On March 17 a mortar attack on a market in a pro-Ouattara Abidjan neighborhood killed 30 civilians and injured 40 to 60 others, according to the UN.
But much of the violence and intimidation has not been so public and has been committed by shadowy pro-Gbagbo militia groups, as well as in retaliatory attacks by Ouattara backers.
Human Rights Watch recently issued a lengthy report documenting murders, disappearances, rapes, and torture committed by Gbagbo’s security forces and militias under his control against “real and perceived supporters of Allasane Ouattara.” The report cites tales from residents of Abidjan “of daily attacks by pro-Gbagbo security forces and armed militias, who beat foreign residents to death with bricks, clubs, and sticks, or doused them with gas and burned them alive.”
Gbagbo has used his power as the president to incite violence via state radio, TV and his “youth minister” Charles Blé Goudé called on “real” Ivorians on Feb.25 to barricade their neighborhoods and chase out foreigners. According to Human Rights Watch, more attacks on civilians ensued after Goudé made his plea.
In retaliation for the attacks, “Invisible Commandos,” forces allegedly loyal to Ouattara, have begun engaging in street-fighting in Abidjan to assert control over some terrorized neighborhoods, like Abobo.
SIA KAMBOU / AFP - Getty Images
Huge crowds of people wait to board buses at the Adjame bus station in Abidjan on March 22 to flee deadly violence as the country's post-election crisis deepens.
The commandos wear magic amulets they believe protect them from danger. Ouattara’s camp denies any connection to the commandos and says they are just regular citizens who are fed up with the brutality of Gbagbo’s forces.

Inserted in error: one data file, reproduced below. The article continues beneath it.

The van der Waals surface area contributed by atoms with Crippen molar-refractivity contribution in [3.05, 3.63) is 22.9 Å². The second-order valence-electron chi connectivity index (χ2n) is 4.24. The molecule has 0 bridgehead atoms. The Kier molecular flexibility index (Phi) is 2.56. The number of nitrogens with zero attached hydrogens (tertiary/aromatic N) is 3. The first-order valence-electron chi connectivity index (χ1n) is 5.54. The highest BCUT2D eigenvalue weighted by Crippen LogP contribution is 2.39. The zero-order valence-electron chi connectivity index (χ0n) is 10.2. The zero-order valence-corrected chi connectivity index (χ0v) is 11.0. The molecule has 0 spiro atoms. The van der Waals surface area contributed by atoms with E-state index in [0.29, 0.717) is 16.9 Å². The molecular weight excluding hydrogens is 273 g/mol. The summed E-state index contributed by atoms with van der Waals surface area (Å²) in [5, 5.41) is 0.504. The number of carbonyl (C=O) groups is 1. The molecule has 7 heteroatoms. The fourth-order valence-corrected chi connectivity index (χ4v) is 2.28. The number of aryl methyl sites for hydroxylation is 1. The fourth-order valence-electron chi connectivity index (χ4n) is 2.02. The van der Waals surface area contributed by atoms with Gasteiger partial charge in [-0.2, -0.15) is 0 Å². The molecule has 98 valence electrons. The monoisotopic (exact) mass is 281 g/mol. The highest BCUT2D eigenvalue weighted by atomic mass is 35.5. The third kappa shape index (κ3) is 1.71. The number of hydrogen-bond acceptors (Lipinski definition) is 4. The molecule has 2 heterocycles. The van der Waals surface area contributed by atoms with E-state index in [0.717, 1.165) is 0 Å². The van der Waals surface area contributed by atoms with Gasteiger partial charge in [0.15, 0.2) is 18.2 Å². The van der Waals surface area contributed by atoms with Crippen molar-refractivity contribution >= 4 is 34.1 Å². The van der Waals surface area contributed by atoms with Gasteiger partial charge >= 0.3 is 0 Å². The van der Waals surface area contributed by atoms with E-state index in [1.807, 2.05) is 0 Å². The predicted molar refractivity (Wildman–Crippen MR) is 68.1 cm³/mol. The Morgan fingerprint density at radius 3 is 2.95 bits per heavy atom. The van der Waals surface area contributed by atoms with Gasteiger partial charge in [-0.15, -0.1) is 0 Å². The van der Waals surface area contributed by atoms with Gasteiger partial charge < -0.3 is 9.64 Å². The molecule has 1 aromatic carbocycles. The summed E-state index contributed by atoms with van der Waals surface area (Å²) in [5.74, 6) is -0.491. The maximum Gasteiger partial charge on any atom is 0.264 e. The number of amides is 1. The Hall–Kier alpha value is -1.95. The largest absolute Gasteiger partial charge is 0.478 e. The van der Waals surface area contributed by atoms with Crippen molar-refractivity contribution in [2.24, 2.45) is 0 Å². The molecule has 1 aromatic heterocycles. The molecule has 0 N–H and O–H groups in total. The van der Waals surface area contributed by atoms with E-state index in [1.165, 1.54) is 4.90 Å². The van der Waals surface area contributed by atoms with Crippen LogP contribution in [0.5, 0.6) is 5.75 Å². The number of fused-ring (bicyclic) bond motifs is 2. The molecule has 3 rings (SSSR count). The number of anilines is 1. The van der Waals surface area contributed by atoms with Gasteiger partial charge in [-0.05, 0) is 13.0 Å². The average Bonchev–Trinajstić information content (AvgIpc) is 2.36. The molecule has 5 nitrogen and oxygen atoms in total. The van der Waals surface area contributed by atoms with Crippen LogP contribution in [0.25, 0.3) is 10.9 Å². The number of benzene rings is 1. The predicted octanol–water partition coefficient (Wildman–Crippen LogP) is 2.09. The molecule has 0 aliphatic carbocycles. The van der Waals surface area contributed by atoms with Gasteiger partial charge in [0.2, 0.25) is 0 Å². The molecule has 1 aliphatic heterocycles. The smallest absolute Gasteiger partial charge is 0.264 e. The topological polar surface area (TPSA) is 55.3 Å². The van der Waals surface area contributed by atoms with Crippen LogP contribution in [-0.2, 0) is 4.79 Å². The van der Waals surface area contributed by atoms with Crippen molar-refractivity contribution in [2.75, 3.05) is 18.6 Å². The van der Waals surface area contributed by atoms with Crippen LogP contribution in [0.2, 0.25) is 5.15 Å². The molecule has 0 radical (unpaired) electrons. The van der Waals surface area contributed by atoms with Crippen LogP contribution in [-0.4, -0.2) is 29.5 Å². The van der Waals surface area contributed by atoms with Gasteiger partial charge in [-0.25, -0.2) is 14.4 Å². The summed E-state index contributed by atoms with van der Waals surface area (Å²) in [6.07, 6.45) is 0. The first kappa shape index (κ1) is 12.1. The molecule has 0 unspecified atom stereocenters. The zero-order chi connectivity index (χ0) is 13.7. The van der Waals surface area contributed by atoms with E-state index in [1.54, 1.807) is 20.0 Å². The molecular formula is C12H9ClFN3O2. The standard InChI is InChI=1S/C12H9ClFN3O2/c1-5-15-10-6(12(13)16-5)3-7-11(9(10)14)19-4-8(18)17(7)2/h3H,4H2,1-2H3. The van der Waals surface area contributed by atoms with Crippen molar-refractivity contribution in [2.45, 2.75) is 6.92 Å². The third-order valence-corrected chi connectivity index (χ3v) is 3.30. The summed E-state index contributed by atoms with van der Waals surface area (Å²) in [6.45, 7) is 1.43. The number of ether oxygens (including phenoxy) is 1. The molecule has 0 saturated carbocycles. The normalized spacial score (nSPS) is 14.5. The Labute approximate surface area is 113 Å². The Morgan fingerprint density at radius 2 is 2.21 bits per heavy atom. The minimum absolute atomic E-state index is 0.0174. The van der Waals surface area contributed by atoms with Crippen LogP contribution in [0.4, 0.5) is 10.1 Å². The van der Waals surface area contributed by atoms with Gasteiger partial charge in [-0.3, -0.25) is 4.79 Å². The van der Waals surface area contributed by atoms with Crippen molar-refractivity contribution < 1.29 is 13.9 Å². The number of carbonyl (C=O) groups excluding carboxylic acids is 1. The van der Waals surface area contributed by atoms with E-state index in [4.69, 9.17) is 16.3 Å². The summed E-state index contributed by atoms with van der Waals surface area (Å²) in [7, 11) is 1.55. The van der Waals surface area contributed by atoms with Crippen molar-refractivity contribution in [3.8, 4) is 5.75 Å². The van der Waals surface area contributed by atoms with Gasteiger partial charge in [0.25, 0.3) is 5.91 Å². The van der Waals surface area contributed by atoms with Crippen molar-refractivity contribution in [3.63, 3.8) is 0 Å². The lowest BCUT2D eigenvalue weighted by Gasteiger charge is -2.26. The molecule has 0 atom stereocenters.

Meantime all the fighting in Abidjan has forced up to 300,000 people to flee the city, according to UNHCR. International economic sanctions are having a tremendous effect on civilians – leaving banks closed, people unemployed, spikes in food costs and shortages of basic medicines.
“What we thought at the beginning was going to be a short political stalemate is now developing into a large scale humanitarian crisis in Cote d’Ivoire with far-reaching consequences on basic services like healthcare and education,” Louis Vigneault-Dubois, the head of communication for UNICEF, said by phone from Abidjan recently. “The situation is already very bad, if it’s to get any worse, the consequences are going to be outrageously disastrous for the people.”
The crisis is also spilling into neighboring Liberia. "It's a serious threat to the stability of Liberia, and I might say to the stability of all neighboring countries,” Liberia’s President Ellen Johnson-Sirleaf told Reuters earlier this week.
So what is the U.S. stance on the conflict? Ivory Coast is a former French colony, so it’s not exactly in the United States sphere of interest. But if the U.S. is engaged in Libya because of an abusive leader who is killing his own people, what about Ivory Coast?
“We are definitely engaged. The United States has recognized Ouattara as the president. Formally we have accepted his ambassador’s credential here,” said a spokesman for the State Department, who spoke on condition of anonymity. “(Gbagbo) seems intent on holding on to power, destroying his country and killing his people in order to hold onto power.
“We try to put the pressure on where we can – working through the partners in Africa and around the world.”
The spokesman said the U.S. believes that economic sanctions against Gbagbo will eventually take their toll on his ability to maintain power – particularly when he can no longer pay his soldiers and supporters.
In the meantime, the spokesman said, Deputy Assistant for the State Department on African Affairs Bill Fitzgerald is attending a summit of West African states in Abuja, Nigeria, focused on the deteriorating situation in the Ivory Coast and that a “strong statement” was expected at the conclusion of the meeting.